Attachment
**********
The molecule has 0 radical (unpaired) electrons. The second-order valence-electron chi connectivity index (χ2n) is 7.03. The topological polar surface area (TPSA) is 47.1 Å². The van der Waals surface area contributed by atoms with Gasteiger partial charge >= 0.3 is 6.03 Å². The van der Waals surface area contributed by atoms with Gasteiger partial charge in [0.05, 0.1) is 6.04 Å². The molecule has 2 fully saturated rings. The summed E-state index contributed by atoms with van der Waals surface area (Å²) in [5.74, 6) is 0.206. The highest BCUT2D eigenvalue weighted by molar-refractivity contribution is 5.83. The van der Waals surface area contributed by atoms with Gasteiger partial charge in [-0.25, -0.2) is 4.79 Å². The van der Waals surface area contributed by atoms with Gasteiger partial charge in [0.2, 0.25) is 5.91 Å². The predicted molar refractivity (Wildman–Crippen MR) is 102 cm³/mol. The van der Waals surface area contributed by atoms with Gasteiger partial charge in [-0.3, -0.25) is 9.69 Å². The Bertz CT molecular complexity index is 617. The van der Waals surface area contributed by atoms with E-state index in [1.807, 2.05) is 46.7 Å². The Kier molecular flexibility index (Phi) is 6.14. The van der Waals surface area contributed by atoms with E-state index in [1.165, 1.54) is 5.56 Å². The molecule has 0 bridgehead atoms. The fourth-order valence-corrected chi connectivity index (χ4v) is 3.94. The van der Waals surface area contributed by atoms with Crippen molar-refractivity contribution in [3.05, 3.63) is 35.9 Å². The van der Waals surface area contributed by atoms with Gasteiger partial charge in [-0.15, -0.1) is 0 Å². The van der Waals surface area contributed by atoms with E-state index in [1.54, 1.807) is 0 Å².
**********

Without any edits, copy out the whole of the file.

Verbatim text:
The molecule has 0 radical (unpaired) electrons. The second-order valence-electron chi connectivity index (χ2n) is 7.03. The topological polar surface area (TPSA) is 47.1 Å². The van der Waals surface area contributed by atoms with Gasteiger partial charge >= 0.3 is 6.03 Å². The van der Waals surface area contributed by atoms with Gasteiger partial charge in [0.05, 0.1) is 6.04 Å². The molecule has 2 fully saturated rings. The summed E-state index contributed by atoms with van der Waals surface area (Å²) in [5.74, 6) is 0.206. The highest BCUT2D eigenvalue weighted by molar-refractivity contribution is 5.83. The van der Waals surface area contributed by atoms with Gasteiger partial charge in [-0.25, -0.2) is 4.79 Å². The van der Waals surface area contributed by atoms with Gasteiger partial charge in [0.2, 0.25) is 5.91 Å². The predicted molar refractivity (Wildman–Crippen MR) is 102 cm³/mol. The van der Waals surface area contributed by atoms with Gasteiger partial charge in [-0.3, -0.25) is 9.69 Å². The Bertz CT molecular complexity index is 617. The van der Waals surface area contributed by atoms with E-state index in [1.807, 2.05) is 46.7 Å². The Kier molecular flexibility index (Phi) is 6.14. The van der Waals surface area contributed by atoms with E-state index in [1.165, 1.54) is 5.56 Å². The molecule has 0 bridgehead atoms. The fourth-order valence-corrected chi connectivity index (χ4v) is 3.94. The van der Waals surface area contributed by atoms with Crippen molar-refractivity contribution in [3.05, 3.63) is 35.9 Å². The van der Waals surface area contributed by atoms with Gasteiger partial charge in [-0.15, -0.1) is 0 Å². The van der Waals surface area contributed by atoms with E-state index in [1.54, 1.807) is 0 Å².